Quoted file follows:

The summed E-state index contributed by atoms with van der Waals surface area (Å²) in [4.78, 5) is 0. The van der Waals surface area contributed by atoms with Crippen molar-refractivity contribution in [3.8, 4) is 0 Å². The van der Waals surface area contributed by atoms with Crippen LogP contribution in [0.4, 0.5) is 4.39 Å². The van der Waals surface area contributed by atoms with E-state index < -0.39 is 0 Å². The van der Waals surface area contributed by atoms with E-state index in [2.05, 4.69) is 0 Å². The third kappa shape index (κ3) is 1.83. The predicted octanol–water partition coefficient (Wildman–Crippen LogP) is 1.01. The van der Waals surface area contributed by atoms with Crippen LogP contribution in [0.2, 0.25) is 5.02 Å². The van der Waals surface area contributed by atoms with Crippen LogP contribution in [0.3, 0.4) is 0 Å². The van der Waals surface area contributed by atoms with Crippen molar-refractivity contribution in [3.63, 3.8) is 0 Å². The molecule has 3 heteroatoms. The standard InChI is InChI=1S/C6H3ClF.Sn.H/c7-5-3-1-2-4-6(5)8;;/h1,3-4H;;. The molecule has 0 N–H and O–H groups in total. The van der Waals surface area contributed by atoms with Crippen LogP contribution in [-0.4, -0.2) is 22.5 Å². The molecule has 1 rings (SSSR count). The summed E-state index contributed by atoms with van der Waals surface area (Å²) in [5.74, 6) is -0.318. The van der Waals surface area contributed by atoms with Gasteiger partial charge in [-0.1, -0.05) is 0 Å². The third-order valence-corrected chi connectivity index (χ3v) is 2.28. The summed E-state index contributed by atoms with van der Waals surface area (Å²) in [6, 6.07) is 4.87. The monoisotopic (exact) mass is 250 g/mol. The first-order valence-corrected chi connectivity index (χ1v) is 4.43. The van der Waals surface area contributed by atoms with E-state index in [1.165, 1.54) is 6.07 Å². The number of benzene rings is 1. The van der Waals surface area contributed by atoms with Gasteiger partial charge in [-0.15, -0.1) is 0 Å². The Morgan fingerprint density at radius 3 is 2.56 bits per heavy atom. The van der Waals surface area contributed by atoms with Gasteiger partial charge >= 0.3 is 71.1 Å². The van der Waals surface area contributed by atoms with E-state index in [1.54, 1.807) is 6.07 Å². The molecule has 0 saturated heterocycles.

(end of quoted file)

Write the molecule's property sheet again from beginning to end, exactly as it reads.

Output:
The summed E-state index contributed by atoms with van der Waals surface area (Å²) in [4.78, 5) is 0. The van der Waals surface area contributed by atoms with Crippen molar-refractivity contribution in [3.8, 4) is 0 Å². The van der Waals surface area contributed by atoms with Crippen LogP contribution in [0.4, 0.5) is 4.39 Å². The van der Waals surface area contributed by atoms with E-state index < -0.39 is 0 Å². The van der Waals surface area contributed by atoms with E-state index in [2.05, 4.69) is 0 Å². The third kappa shape index (κ3) is 1.83. The predicted octanol–water partition coefficient (Wildman–Crippen LogP) is 1.01. The van der Waals surface area contributed by atoms with Crippen LogP contribution in [0.2, 0.25) is 5.02 Å². The van der Waals surface area contributed by atoms with Crippen LogP contribution in [0.3, 0.4) is 0 Å². The van der Waals surface area contributed by atoms with Crippen molar-refractivity contribution in [3.63, 3.8) is 0 Å². The molecule has 3 heteroatoms. The standard InChI is InChI=1S/C6H3ClF.Sn.H/c7-5-3-1-2-4-6(5)8;;/h1,3-4H;;. The molecule has 0 N–H and O–H groups in total. The van der Waals surface area contributed by atoms with Crippen LogP contribution in [-0.4, -0.2) is 22.5 Å². The molecule has 1 rings (SSSR count). The summed E-state index contributed by atoms with van der Waals surface area (Å²) in [5.74, 6) is -0.318. The van der Waals surface area contributed by atoms with Gasteiger partial charge in [-0.1, -0.05) is 0 Å². The third-order valence-corrected chi connectivity index (χ3v) is 2.28. The summed E-state index contributed by atoms with van der Waals surface area (Å²) in [6, 6.07) is 4.87. The monoisotopic (exact) mass is 250 g/mol. The first-order valence-corrected chi connectivity index (χ1v) is 4.43. The van der Waals surface area contributed by atoms with E-state index in [1.165, 1.54) is 6.07 Å². The number of benzene rings is 1. The van der Waals surface area contributed by atoms with Gasteiger partial charge in [-0.15, -0.1) is 0 Å². The Morgan fingerprint density at radius 3 is 2.56 bits per heavy atom. The van der Waals surface area contributed by atoms with Gasteiger partial charge >= 0.3 is 71.1 Å². The van der Waals surface area contributed by atoms with E-state index in [1.54, 1.807) is 6.07 Å². The molecule has 0 saturated heterocycles.